In this coming decade I envision a greater demand for gender equality and human rights being key components of health for all’ – ensuring that no matter who you are, what country you live in or what level of income you have, you can access the healthcare you need 

To tackle health inequalities, governments need to develop and implement research-based health financing that reduces inequalities, including gender-responsive public finance, budgeting, programming, monitoring and evaluation and auditing.  

Nurses and midwives, as both leaders, advocates and implementers, will turn the ambition of achieving health for all people into a reality. I’m hoping that on International Nurses Day we can not only celebrate the vital contribution that nurses and midwives give to our healthcare systems but as the leaders and important contributors to health care that they are. Helping them find their voices in ways they often don’t.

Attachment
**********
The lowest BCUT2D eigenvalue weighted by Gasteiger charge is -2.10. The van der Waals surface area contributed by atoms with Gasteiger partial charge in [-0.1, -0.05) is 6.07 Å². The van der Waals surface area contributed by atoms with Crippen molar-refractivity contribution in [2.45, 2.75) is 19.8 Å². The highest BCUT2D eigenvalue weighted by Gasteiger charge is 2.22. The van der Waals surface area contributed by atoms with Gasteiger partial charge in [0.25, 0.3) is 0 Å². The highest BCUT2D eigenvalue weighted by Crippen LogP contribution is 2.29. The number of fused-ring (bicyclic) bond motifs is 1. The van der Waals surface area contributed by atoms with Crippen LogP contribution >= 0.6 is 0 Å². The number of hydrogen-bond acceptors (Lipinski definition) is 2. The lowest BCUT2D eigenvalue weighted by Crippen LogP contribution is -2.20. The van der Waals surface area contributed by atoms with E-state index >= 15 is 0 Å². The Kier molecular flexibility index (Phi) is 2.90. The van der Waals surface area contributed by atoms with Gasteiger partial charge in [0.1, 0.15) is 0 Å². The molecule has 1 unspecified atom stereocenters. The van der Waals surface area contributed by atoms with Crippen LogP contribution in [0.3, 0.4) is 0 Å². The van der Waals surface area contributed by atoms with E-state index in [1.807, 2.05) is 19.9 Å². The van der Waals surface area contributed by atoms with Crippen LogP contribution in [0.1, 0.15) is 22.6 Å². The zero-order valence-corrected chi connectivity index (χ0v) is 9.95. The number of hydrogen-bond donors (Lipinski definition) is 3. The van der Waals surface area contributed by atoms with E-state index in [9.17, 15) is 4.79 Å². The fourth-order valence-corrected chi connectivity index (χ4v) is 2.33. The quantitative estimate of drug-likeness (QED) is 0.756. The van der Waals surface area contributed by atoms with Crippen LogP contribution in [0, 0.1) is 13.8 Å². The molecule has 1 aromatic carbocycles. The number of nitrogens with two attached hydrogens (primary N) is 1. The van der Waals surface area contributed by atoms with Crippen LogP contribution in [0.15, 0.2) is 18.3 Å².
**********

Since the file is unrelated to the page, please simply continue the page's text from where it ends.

For too long nurses and midwives have been invisible, uncounted, undervalued and silenced. It is time to shift the paradigm, and to insist on being taken seriously. 

Now is the moment to find our individual and collective voices: nurses and midwives are leaders too!  

What you can do to help  

Prime Minister Boris Johnson has said he is using the UK’s G7 Presidency to unite leading democracies to help the world build back better from coronavirus and create a healthier world. So, let’s ensure he does just that.   

Take action today by signing and sending this letter to your MP to ensure that universal health coverage is prioritised at this year’s G7 Summit. The Summit is a critical opportunity for leaders to make long-overdue investments in health systems and workers around the world, including recognition of the crucial roles played by nurses and midwives.  

By raising the profile of this issue, we will show the UK’s continued commitment to creating a healthier, safer world, through standing in solidarity with other countries, at a time when it matters the most.